A recent study points out that a subtype of influenza that affects dogs could be highly contagious to humans.

A study conducted for 10 years reveals that a potentially dangerous virus for people could be transmitted by dogs. This is a variety of influenza (or influenza) whose characteristics were analyzed by the University of Korea, according to Phys.org.

Until recently, dogs had been ignored as part of the flu research. However, it was learned that at the beginning of this century (when numerous cases of influenza began to be reported) there was a variety of viruses that reached dogs. This is known as 'H3N2', known for producing bird flu. However, at some point it could reach the bodies of our pets and mutate in the canine influenza virus (CIV).

By itself it does not worry much. The problem is the possibility that it is combined with another form of influenza that we have already known: В the AH1N1. As we well know, В the so-called "swine flu" В caused terror in 2009 as it became a pandemic of great proportions. So the study determined that within dogs these viruses can be combined and form a more dangerous one: the V CIVmv.

Indeed it was found in the study that certain dogs were susceptible to the virus. They ended up experiencing typical symptoms of respiratory diseases. Among these are the difficulty of breathing, cough, watery eyes, sneezing, lethargy and loss of appetite ВїThe worst part? В This new type could be highly contagious for humans.

Feeding

We know that food is connected to certain types of cancer, although the exact reasons are not yet clear. The best information we have suggests a lower risk of cancer in people who:

  • They eat lots of fresh fruits and vegetables (at least 2½ cups a day).
  • They opt for whole grains, instead of refined cereals and sugars.
  • They limit red meat (beef, pork and lamb).
  • They limit processed meats (such as bacon, prepared meats and hot dogs).
  • They consume food in amounts that help to achieve and maintain a healthy weight.
  • They limit alcohol consumption to one drink or less a day for women and two or less drinks a day for men.

We have a lot of information about how diet and physical activity can affect cancer risk. Call us or visit our website for more information.

The contagion in humans

Ferrets are usually tested to determine how much a virus can affect people. The reason is that its receptors of silica acid are very similar to ours. This causes that their response to a new virus is very similar to that given by human beings. Thus, Ferrets are the best candidates to assess how much risk a new variety of influenza produces.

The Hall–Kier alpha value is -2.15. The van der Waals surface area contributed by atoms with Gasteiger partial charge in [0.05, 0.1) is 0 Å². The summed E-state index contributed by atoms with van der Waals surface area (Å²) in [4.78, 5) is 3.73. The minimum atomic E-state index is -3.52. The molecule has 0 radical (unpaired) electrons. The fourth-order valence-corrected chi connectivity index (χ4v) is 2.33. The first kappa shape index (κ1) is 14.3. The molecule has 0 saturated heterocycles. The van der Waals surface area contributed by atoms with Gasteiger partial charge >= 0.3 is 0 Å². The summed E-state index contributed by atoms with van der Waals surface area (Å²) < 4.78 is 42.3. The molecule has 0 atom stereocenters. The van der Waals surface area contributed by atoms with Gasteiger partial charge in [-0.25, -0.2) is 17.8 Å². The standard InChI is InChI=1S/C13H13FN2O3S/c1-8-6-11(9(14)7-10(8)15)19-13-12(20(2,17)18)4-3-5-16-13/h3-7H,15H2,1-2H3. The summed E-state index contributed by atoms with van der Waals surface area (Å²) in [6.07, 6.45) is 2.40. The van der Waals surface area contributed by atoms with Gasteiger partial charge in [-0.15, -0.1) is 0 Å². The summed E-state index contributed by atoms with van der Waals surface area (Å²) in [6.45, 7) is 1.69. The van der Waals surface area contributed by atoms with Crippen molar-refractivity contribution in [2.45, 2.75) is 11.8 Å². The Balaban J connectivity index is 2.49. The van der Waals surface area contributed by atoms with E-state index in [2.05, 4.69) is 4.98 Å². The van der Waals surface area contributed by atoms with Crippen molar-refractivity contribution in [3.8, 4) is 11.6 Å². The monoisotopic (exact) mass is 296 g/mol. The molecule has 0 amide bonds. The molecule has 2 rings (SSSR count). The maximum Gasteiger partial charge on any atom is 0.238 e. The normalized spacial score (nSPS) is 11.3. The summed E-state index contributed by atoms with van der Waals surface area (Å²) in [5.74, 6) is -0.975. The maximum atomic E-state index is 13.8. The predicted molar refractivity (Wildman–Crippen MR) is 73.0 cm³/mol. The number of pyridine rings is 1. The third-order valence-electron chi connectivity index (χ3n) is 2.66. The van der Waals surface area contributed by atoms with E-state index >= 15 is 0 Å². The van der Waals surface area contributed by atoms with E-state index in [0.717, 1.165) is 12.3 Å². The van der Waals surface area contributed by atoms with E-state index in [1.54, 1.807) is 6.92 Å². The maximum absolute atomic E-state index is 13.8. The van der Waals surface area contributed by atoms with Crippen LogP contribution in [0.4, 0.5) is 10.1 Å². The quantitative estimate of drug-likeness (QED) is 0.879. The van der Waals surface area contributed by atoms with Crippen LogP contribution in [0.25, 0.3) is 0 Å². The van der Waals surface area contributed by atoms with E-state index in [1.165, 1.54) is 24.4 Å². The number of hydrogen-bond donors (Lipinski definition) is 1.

Thus, the predictions were checked successfully: ferrets were infected by dogs with the virus. In addition, not only the aforementioned animals were susceptible, but also the cats. By exposing the latter to infected subjects, 100% were infected and 40% of them died.

This worries a lot, especially when people are in constant contact with dogs and cats. An attempt has been made to make a vaccine, but high levels of virus mutation have made this task difficult to complete.

For now, CIV has been identified in South Korea, China, Thailand and the United States. So far there have been no reports of infection in humans, but if so, it is warned that it could be recombined with different varieties of human influenza. The possibility of pandemics is not ruled out.

How to know if my dog ​​has the flu

The good news is no. It is not possible to infect a human flu dog. Viruses that cause the flu and the cold in humans have no effect on our furry companions, but that does not mean that they cannot suffer from similar conditions.

In the case of animals, there are viral diseases such as influenza and canine para-influenza, which are highly contagious among dogs, just as the flu is among humans. However, just as we cannot spread the flu or a cold to our pet, they cannot spread these diseases to us.

To find out if your dog has the flu or a canine cold, you should pay attention to some common cold symptoms, something easy to find out because they are similar to those we suffer. Cough, nasal congestion, sneezing, lethargy, muscle pain, lack of appetite ... These are some of the symptoms that may appear and in which you will have to look.

What to do if my dog ​​has a cold

It is important to know that, although a cold or a flu can be easily cured, in the case of dogs the influenza can be more virulent, so it is necessary to go to the veterinarian as soon as possible so that you can give adequate treatment. You should also keep in mind that the chances of infection are very high among dogs, so if you live with more than one it is advisable to keep them separate during the treatment.

In addition to the medications recommended by the veterinarian, there is some care you can give your dog to improve as soon as possible. For example, you should ensure that you stay well hydrated, and eat well. Add a premium quality moist food to your diet that will be easier for you to drink and also provide hydration. Of course, provide a suitable place to rest, warm and soft, and away from dust and allergens.